Forget the EU: what about the UK’s democratic deficit?


Flickr (Creative Commons)

A common argument being made at the moment against remaining in the EU is that it controls as much or more of the law-making power in the UK as the Government does. In turn, the argument goes, much of that power is held by unelected officials – the EU’s so-called democratic deficit.

Before dealing with the second point, let’s look at what fact-checking agency Full Fact says about the first. In their briefing on the key claims in the EU argument, it says that the EU ‘has an influence’ on 13% of law designated as UK-only. However, when you count all the laws that apply in the UK, that figure rises to above 60%.

So, there’s clearly a lot of room between those two statistics for the EU’s critics and supporters to differently interpret its level of control on British law, depending on the specific area they’re looking at. The Full Fact briefing points out that some key policy areas have significantly greater levels of EU influence – financial services and trade – compared to others which don’t such as defence and direct taxation.

What about the ‘democratic deficit’ then – how unelected is the EU? Well, the European Parliament is elected directly by the peoples of the EU, the European Council consists of the heads of its elected national governments, and the Council of Ministers is made up of other representatives from those governments depending on the policy issues at hand.

That leaves the European Commission, the executive branch of the EU, which is unelected. However, as Professor John McCormick of the University of Indianapolis points out here, the final decisions on the laws the Commission drafts and proposes are taken by the Council of Ministers and/or the European Parliament.

Nevertheless, the Commission is unelected and undeniably powerful and influential. But if the problem people are concerned with is power being held by an unelected body then it seems a little unfair to level so much criticism at the EU when the exercise of unelected power is an integral part of the the UK’s own political system.

The House of Lords, for example, is unelected and arguably has more power to dictate how people live in the UK than any instrument of the EU. It recently demonstrated that power by blocking the Chancellor’s tax credits reform – a flagship pledge of the new Government.


Tony Blair. Image via Flickr (Creative Commons)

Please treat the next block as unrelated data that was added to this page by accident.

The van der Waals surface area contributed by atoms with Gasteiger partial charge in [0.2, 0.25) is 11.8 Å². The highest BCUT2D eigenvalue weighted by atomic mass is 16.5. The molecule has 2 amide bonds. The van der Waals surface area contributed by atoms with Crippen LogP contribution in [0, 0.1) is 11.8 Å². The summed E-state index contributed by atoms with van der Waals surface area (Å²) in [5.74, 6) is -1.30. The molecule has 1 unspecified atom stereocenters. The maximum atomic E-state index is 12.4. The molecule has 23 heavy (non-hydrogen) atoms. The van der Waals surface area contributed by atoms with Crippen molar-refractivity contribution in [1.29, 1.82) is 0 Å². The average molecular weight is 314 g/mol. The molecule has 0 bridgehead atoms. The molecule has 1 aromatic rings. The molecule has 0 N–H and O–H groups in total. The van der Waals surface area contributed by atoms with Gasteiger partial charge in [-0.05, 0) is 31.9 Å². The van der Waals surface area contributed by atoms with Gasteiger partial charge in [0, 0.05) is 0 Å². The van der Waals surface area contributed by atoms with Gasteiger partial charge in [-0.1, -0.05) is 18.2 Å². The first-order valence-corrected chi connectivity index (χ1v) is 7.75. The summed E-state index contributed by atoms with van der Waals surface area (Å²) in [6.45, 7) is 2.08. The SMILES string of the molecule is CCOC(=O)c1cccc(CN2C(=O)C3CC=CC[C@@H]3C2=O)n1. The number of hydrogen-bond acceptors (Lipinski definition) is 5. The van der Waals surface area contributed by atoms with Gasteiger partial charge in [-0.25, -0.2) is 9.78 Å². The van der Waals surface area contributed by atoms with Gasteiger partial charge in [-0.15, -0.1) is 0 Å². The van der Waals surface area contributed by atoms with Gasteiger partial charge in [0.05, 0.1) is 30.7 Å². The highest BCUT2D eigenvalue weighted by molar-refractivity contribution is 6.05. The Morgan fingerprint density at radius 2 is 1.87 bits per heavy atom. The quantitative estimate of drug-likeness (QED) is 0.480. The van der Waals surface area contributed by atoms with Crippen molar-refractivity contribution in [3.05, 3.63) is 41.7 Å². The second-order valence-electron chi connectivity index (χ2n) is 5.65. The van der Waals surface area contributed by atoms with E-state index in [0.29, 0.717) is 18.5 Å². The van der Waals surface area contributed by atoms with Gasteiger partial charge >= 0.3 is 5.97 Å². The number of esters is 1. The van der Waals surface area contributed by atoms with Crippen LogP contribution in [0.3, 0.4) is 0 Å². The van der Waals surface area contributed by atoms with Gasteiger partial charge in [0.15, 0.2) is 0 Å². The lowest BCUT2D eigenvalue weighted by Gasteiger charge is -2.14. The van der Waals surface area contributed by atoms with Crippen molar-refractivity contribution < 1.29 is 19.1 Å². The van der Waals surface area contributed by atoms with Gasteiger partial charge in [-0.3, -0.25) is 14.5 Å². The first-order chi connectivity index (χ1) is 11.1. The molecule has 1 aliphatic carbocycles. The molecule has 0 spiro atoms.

Not only are peers not elected, but the Lords’ red benches have become bloated during the last 20 years as Governments crammed them full of newly appointed life peers in attempts to balance the Lords in their favour. Tony Blair created 357 peers, with Gordon Brown adding another 34. David Cameron appointed 236 peers during the last Government and will doubtless soon create more.

Reform of the Lords is a recurring political question, and the Strathcldye review may well attempt to curb their power in the future, but for now peers continue to exert huge power on how far the Government is able to enact its agenda. That power may well be displayed again when the Trade Union Bill reaches the Lords.

Then there is the power of unelected civil servants. The Government creates and dictates policy, but it is the job of Whitehall bureaucrats to interpret and implement it, as well as quietly veto policies seen as entirely unworkable.

Not only that, but the top levels of the civil service are in a unique position to exert influence on the decisions of the Prime Minister and the rest of Cabinet. A minor scandal erupted in 2012 when head of the civil service Sir Jeremy Heywood was rumoured to be rather too close to the proposed merger between defence giant BAE and European aviation firm EADS. The merger failed, but the gossip suggesting it had only come as far as it did because of Heywood’s influence did not die down quickly.

And next week, the City will likely find out who is to be Sir Nick Macpherson’s successor as Permanent Secretary of the Treasury. The capital’s financial elite will watch with interest, as whoever is elected will have no mandate and yet more say on how taxpayers’ money is spent during the next decade than all but the highest members of Government.

There is also the Court of Appeal, the High Court and the Supreme Court. All are capable of overruling the Government by declaring the laws it passes as illegal. Not one of the judges on these exalted bodies of law is elected by either a local or general election. They are chosen instead by an appointment committee.

Indeed, a friend whose father is a top QC tells me that promotion to these select legal bodies still often comes via a discreet tap on the shoulder followed by a whispered conversation and the precise suggestion of when and how to apply in the knowledge that acceptance will follow.

All the institutions I’ve mentioned have a profound influence on how taxpayer money is spent and what people in the UK are allowed to do or say and none of them – none – have ever been elected.

So, if people are worried that about the democratic mandate of the people who govern this country, then I can see their point – but they have far bigger problems than the EU to worry about.


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